Boxing quotes

Jim Driscoll statue in Cardiff

Jim Driscoll: “I never break a promise”

Some classic quotes from the world of boxing, feel free to add your own at the bottom of the page.

Welsh boxing quotes:

“The side’s all right, but my bloody knees are killing me!”
Dai Dower to his father, the day after losing to Young Martin, whose body blows sent the Welshman to the canvas 11 times

“Some were scattered about the ring, one or two went in the sawdust tub, one I spat out as I fell, and I am thundering sure I swallowed a couple”
Johnny Basham on the fate of his teeth after a punch from Johnny Summers

“Can’t see can you?… Well how the ****did you find your way back to the corner then?!”
Eddie Thomas in the corner with Colin Jones. Jones told Thomas he was ‘blind’ after suffering a first-round knock-down against Milton McCrory in Las Vegas

“In America they had no chance – I knocked them all cold in America”
Jimmy Wilde

“The greatest fighter I ever saw”
Gene Tunney on Jimmy Wilde

“I never break a promise”
Jim Driscoll on returning to Wales for a charity show in favour of a world title fight against Abe Attell in the US

“The referee allowed Freddie to butt me till I couldn’t stand it any longer. I thought I’d let him see that I was a better goat than he was”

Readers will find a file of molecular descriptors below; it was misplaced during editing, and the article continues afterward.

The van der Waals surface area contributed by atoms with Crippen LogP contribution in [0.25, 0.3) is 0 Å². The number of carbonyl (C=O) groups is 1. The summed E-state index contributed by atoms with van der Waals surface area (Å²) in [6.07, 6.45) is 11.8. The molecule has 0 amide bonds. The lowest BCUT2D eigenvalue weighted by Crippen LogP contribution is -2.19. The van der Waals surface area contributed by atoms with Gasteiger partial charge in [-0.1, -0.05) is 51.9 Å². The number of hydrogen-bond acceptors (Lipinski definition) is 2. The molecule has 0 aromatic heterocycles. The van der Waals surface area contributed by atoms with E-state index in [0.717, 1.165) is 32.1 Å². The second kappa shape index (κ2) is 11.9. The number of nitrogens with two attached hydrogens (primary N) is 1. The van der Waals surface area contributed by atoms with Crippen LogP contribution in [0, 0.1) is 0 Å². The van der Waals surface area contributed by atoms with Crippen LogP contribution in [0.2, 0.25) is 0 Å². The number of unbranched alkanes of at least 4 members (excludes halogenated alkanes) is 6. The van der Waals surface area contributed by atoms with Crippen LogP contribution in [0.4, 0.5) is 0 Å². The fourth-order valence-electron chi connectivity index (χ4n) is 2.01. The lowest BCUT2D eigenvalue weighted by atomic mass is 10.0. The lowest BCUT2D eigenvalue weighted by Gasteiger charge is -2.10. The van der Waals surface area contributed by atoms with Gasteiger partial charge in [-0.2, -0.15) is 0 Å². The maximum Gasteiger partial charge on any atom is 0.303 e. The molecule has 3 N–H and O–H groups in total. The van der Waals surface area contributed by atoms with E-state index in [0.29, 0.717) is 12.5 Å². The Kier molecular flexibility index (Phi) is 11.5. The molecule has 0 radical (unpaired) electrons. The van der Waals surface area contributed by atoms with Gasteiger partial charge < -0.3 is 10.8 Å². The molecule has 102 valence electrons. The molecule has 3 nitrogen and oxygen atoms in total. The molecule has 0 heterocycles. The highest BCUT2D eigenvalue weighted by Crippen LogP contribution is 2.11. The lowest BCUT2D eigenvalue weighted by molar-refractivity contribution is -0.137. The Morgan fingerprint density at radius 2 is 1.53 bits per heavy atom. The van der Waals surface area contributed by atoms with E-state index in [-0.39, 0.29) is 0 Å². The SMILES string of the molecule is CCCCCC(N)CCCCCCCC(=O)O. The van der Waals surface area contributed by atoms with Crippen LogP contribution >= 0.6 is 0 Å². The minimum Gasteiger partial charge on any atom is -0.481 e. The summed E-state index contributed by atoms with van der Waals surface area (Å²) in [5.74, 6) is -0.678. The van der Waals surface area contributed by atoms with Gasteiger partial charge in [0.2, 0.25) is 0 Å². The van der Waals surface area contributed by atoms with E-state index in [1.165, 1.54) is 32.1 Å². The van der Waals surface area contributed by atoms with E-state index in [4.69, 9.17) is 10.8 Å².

Jim Driscoll after his disqualification against Freddie Welsh for head-butting

“I can’t say that I ever worried much about what people thought or said of me. I like to be liked, and have often wished that I could be as much loved as Jim Driscoll, say, but I have never been able to bow down to rules and regulations”
Freddie Welsh after his controversial win over Driscoll

“Every time I hear the name Joe Louis, my nose starts to bleed”
Tommy Farr

“After the mines, what is fighting? Fighting is child’s play”
Tommy Farr

“As long as there’s this welfare state of ours we’re not going to have any good fighters”
Tommy Farr, who fought his way up from poverty and the pits

“The nearest I have ever seen to the great Willie Pep”
Angelo Dundee on Howard Winstone

Worldwide boxing quotes:

“A lot of boxers’ features change – mainly when I fight ‘em”
Muhammad Ali

“I don’t have nothing against the Viet Cong. They never call me nigger. If I have to die I’ll die fighting for freedom here”
Muhammad Ali

“Sit down, son. It’s all over. No-one will ever forget what you did here today”
Eddie Futch to Joe Frazier at the end of the 14th round of the Thrilla in Manila

“Count 10 over him – he’ll get up”
Wilson Mizner, manager of Stanley Ketchel, hears that Ketchel had been shot dead by an irate husband in 1910

“First your legs go. Then you lose your reflexes. Then you lose your friends”
Willie Pep